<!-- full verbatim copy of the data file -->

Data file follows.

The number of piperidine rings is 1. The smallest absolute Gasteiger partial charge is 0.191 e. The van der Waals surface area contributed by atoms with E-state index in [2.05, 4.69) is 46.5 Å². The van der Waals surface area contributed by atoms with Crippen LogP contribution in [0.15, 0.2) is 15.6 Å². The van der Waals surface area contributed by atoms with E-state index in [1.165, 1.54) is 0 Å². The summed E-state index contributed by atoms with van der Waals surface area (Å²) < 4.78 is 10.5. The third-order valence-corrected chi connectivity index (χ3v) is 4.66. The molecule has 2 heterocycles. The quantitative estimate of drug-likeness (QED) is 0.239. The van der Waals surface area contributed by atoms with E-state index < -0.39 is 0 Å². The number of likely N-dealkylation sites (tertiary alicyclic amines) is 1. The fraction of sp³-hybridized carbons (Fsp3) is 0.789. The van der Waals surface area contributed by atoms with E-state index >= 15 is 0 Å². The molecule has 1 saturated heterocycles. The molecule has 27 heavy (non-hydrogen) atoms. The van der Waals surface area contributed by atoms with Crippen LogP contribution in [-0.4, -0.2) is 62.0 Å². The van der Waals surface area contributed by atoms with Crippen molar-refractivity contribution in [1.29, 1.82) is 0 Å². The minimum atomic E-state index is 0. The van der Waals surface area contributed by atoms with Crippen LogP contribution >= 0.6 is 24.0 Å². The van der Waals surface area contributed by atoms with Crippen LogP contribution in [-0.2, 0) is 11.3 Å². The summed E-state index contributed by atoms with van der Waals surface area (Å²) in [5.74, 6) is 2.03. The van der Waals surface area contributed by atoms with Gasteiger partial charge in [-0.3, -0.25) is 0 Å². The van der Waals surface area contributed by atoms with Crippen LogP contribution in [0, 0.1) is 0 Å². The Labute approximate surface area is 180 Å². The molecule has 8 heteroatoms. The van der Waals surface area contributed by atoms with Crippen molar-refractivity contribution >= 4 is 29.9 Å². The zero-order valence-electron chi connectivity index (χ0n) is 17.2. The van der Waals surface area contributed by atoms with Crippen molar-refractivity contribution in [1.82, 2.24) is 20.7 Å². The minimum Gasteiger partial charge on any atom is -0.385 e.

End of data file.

The number of piperidine rings is 1. The smallest absolute Gasteiger partial charge is 0.191 e. The van der Waals surface area contributed by atoms with E-state index in [2.05, 4.69) is 46.5 Å². The van der Waals surface area contributed by atoms with Crippen LogP contribution in [0.15, 0.2) is 15.6 Å². The van der Waals surface area contributed by atoms with E-state index in [1.165, 1.54) is 0 Å². The summed E-state index contributed by atoms with van der Waals surface area (Å²) < 4.78 is 10.5. The third-order valence-corrected chi connectivity index (χ3v) is 4.66. The molecule has 2 heterocycles. The quantitative estimate of drug-likeness (QED) is 0.239. The van der Waals surface area contributed by atoms with E-state index < -0.39 is 0 Å². The number of likely N-dealkylation sites (tertiary alicyclic amines) is 1. The fraction of sp³-hybridized carbons (Fsp3) is 0.789. The van der Waals surface area contributed by atoms with E-state index >= 15 is 0 Å². The molecule has 1 saturated heterocycles. The molecule has 27 heavy (non-hydrogen) atoms. The van der Waals surface area contributed by atoms with Crippen LogP contribution in [-0.4, -0.2) is 62.0 Å². The van der Waals surface area contributed by atoms with Crippen molar-refractivity contribution in [1.29, 1.82) is 0 Å². The minimum atomic E-state index is 0. The van der Waals surface area contributed by atoms with Crippen LogP contribution >= 0.6 is 24.0 Å². The van der Waals surface area contributed by atoms with Crippen LogP contribution in [-0.2, 0) is 11.3 Å². The summed E-state index contributed by atoms with van der Waals surface area (Å²) in [5.74, 6) is 2.03. The van der Waals surface area contributed by atoms with Gasteiger partial charge in [-0.3, -0.25) is 0 Å². The van der Waals surface area contributed by atoms with Crippen LogP contribution in [0, 0.1) is 0 Å². The Labute approximate surface area is 180 Å². The molecule has 8 heteroatoms. The van der Waals surface area contributed by atoms with Crippen molar-refractivity contribution >= 4 is 29.9 Å². The zero-order valence-electron chi connectivity index (χ0n) is 17.2. The van der Waals surface area contributed by atoms with Crippen molar-refractivity contribution in [1.82, 2.24) is 20.7 Å². The minimum Gasteiger partial charge on any atom is -0.385 e.